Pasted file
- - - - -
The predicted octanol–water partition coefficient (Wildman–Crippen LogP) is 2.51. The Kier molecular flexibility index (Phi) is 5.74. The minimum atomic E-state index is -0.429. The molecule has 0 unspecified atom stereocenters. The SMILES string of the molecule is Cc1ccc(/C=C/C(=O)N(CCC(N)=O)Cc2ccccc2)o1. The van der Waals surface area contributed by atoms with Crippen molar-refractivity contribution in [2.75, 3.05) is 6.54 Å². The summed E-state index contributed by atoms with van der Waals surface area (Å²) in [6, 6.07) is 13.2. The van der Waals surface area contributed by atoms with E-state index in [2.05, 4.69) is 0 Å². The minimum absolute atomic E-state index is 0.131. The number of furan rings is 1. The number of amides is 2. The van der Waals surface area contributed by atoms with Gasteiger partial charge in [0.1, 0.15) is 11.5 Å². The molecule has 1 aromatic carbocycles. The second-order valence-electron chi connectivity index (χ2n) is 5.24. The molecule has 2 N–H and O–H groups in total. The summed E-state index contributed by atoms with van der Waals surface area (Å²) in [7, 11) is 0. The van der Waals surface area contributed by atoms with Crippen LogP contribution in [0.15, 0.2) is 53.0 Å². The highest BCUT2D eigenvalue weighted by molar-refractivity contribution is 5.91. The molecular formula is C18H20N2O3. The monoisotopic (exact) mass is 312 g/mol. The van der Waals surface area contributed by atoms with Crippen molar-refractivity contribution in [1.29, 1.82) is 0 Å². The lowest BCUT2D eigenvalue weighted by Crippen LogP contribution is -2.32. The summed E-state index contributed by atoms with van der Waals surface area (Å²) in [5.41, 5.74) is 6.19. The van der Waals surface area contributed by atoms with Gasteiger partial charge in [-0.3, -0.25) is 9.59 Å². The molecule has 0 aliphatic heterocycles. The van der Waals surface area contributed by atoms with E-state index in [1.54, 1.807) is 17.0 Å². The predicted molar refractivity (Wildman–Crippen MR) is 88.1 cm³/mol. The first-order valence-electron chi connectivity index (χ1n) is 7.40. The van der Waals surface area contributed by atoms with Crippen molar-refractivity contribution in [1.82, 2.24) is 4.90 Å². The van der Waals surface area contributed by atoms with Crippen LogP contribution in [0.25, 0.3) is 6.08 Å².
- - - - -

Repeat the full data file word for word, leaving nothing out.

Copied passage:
The predicted octanol–water partition coefficient (Wildman–Crippen LogP) is 2.51. The Kier molecular flexibility index (Phi) is 5.74. The minimum atomic E-state index is -0.429. The molecule has 0 unspecified atom stereocenters. The SMILES string of the molecule is Cc1ccc(/C=C/C(=O)N(CCC(N)=O)Cc2ccccc2)o1. The van der Waals surface area contributed by atoms with Crippen molar-refractivity contribution in [2.75, 3.05) is 6.54 Å². The summed E-state index contributed by atoms with van der Waals surface area (Å²) in [6, 6.07) is 13.2. The van der Waals surface area contributed by atoms with E-state index in [2.05, 4.69) is 0 Å². The minimum absolute atomic E-state index is 0.131. The number of furan rings is 1. The number of amides is 2. The van der Waals surface area contributed by atoms with Gasteiger partial charge in [0.1, 0.15) is 11.5 Å². The molecule has 1 aromatic carbocycles. The second-order valence-electron chi connectivity index (χ2n) is 5.24. The molecule has 2 N–H and O–H groups in total. The summed E-state index contributed by atoms with van der Waals surface area (Å²) in [7, 11) is 0. The van der Waals surface area contributed by atoms with Crippen LogP contribution in [0.15, 0.2) is 53.0 Å². The highest BCUT2D eigenvalue weighted by molar-refractivity contribution is 5.91. The molecular formula is C18H20N2O3. The monoisotopic (exact) mass is 312 g/mol. The van der Waals surface area contributed by atoms with Crippen molar-refractivity contribution in [1.29, 1.82) is 0 Å². The lowest BCUT2D eigenvalue weighted by Crippen LogP contribution is -2.32. The summed E-state index contributed by atoms with van der Waals surface area (Å²) in [5.41, 5.74) is 6.19. The van der Waals surface area contributed by atoms with Gasteiger partial charge in [-0.3, -0.25) is 9.59 Å². The molecule has 0 aliphatic heterocycles. The van der Waals surface area contributed by atoms with E-state index in [1.54, 1.807) is 17.0 Å². The predicted molar refractivity (Wildman–Crippen MR) is 88.1 cm³/mol. The first-order valence-electron chi connectivity index (χ1n) is 7.40. The van der Waals surface area contributed by atoms with Crippen molar-refractivity contribution in [1.82, 2.24) is 4.90 Å². The van der Waals surface area contributed by atoms with Crippen LogP contribution in [0.25, 0.3) is 6.08 Å².